New court threat to Offaly's turf cutting

“We've been just trying to get away with it. It's a cute hoor kind of thing.”

Gearoid Keegan


Gearoid Keegan

New court threat to Offaly's turf cutting

Turf drying on an Offaly bog last month

THE Supreme Court decision which could end Bord na Mona's plans to resume peat production also threatens turf cutting for domestic use, according to environmental lobby group An Taisce.

The Supreme Court yesterday struck down the substitute consent planning process, saying it breaches the EU Environmental Impact Assessment (EIA) directive.

Bord na Mona has suspended peat harvesting while it awaits a decision on its application to restart cutting through the substitute consent route.

Ian Lumley, head of advocacy with An Taisce, said on Wednesday that the Supreme Court judgment has “major implications” for Bord na Mona's application to harvest peat on 41 different sites.

And speaking to the Tullamore Tribune today (Thursday, July 2), Mr Lumley said the court ruling could go much further.

“The Supreme Court decision was only on the EIA issue but there is the completely parallel issue under the Appropriate Assessment process. That's a completely separate legal process which applies independently but may overlap with that of the EIA process,” he said.

“We wrote to the Department yesterday pointing this out. Even before the Supreme Court judgment we've been raising this, so that clearly is going to be a major issue now.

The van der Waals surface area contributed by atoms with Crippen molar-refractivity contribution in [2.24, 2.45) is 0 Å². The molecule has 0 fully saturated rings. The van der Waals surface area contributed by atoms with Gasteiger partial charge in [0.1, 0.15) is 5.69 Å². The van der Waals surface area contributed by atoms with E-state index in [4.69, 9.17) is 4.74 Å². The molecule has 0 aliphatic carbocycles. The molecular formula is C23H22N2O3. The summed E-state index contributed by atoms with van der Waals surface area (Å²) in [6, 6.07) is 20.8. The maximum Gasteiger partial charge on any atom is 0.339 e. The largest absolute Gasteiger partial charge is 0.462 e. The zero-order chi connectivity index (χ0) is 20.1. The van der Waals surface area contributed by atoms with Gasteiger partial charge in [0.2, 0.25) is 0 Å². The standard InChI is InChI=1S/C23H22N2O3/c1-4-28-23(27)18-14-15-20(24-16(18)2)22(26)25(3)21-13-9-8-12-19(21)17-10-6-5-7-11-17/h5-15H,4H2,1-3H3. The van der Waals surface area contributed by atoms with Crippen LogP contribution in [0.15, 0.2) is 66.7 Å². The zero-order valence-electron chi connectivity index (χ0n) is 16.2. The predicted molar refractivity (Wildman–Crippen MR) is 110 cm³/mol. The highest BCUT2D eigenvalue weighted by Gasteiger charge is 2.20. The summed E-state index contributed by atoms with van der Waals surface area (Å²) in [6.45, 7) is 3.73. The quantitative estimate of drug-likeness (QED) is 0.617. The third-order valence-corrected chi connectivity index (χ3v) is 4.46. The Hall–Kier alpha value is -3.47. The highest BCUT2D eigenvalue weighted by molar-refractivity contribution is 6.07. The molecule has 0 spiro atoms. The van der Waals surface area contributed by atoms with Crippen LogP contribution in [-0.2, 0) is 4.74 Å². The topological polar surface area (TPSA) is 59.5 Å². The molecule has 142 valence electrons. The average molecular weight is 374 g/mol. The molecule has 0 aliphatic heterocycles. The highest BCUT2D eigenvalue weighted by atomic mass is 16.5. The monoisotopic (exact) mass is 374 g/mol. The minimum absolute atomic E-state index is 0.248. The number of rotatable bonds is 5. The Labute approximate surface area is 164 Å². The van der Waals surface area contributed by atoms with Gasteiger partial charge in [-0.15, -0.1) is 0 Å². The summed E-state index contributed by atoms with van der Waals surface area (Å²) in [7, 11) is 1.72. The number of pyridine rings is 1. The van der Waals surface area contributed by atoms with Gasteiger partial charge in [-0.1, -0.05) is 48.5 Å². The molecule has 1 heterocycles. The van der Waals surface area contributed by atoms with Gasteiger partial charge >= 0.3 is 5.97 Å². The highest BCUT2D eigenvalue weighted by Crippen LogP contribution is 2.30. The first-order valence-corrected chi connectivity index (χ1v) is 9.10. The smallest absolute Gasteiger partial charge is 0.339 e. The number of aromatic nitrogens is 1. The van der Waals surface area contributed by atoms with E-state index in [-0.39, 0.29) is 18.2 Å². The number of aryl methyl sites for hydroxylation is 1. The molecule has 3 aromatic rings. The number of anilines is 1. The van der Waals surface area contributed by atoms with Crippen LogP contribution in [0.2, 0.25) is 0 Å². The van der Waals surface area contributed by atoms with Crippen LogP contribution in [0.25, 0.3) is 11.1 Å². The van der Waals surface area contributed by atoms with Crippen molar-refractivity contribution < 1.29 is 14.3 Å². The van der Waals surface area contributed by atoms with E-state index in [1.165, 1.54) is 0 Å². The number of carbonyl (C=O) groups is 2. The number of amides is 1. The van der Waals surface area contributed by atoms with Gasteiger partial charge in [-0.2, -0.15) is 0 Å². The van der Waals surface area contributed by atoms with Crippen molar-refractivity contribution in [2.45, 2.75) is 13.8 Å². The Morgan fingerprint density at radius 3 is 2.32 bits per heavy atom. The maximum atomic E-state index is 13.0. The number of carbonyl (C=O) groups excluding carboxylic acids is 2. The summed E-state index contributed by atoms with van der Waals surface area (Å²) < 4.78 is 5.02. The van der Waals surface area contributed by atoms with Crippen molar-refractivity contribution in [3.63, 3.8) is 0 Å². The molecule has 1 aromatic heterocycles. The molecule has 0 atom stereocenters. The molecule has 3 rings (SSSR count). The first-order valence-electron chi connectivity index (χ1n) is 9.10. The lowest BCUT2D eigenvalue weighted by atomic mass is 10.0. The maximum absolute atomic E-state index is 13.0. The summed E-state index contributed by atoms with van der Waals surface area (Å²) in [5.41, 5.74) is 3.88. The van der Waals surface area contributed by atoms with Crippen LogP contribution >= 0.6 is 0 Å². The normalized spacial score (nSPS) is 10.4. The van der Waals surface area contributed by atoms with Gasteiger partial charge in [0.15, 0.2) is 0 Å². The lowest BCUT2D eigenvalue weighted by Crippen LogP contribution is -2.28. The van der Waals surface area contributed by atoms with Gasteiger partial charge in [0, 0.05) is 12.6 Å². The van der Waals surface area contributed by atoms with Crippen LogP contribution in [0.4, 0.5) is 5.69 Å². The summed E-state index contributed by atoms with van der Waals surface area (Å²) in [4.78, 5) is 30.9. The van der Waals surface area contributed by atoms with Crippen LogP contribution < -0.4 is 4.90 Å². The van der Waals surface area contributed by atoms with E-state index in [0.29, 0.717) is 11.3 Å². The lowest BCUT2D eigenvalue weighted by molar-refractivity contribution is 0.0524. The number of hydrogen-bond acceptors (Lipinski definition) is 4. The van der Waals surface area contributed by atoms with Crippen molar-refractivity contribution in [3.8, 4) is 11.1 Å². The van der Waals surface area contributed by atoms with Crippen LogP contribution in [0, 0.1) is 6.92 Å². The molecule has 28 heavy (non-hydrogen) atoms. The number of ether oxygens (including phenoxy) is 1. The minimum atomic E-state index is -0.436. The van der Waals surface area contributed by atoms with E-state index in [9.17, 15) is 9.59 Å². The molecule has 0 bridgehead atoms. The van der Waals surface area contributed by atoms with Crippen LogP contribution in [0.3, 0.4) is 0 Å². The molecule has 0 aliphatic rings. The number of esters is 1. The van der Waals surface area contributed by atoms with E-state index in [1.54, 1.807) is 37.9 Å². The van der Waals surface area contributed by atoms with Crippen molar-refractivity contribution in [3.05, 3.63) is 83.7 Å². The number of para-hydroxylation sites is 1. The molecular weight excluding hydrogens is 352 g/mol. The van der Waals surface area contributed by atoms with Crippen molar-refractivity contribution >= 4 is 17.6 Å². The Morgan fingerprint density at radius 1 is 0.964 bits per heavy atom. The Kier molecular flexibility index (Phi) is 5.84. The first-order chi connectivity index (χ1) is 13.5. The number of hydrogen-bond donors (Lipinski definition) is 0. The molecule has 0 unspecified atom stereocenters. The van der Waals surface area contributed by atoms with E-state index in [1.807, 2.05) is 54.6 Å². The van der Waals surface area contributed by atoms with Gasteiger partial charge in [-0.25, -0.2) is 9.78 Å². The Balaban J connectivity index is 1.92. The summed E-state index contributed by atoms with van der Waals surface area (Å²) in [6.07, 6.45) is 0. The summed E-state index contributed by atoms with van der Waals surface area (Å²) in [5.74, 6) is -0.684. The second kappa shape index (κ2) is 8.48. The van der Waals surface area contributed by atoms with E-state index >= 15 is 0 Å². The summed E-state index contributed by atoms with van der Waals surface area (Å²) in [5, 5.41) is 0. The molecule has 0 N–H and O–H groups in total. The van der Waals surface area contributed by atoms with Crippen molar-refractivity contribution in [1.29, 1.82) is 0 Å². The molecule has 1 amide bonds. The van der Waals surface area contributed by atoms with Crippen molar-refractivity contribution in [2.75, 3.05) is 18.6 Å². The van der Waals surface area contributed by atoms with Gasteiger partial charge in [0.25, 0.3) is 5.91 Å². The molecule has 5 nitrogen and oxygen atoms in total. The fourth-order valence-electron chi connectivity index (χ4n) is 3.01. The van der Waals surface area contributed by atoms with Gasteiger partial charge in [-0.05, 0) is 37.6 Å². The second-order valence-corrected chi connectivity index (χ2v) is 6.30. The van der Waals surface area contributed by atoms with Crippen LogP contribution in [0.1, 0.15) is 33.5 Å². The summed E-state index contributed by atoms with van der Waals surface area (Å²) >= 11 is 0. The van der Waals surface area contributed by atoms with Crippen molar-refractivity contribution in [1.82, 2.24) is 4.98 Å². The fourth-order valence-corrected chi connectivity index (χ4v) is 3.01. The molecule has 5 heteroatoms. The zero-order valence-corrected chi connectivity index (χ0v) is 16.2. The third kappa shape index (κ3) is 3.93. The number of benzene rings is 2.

“We've been basically evading regulation of all classes of peat cutting for the last 30 years. The EIA directive came into place in 1990 and the Habitats directive came into place shortly afterwards.

“We've been just trying to get away with it. It's a cute hoor kind of thing, 'let's try and get away with it for as long as we can' sort of attitude. Then you're caught with your pants down.”

He said peat cutting by contractors will now come under renewed scrutiny.

“Some of the so-called domestic turfcutting is carried on over quite a large area,” he said.

“It's not a bit of quaint 19th century handcutting, it is quite large scale. Although the sites may be under the threshold for EIA they could be in proximity to a stream draining into a lake and causing pollution.”

According to Central Statistics figures from 2016, 38% of households with central heating in Offaly were using peat fuel.

This was the highest rate of turf use for homeheating in the country. Next highest was Roscommon, at 26.6%.

Longford was 20.8%, Westmeath 19.6% and Laois 16.1%.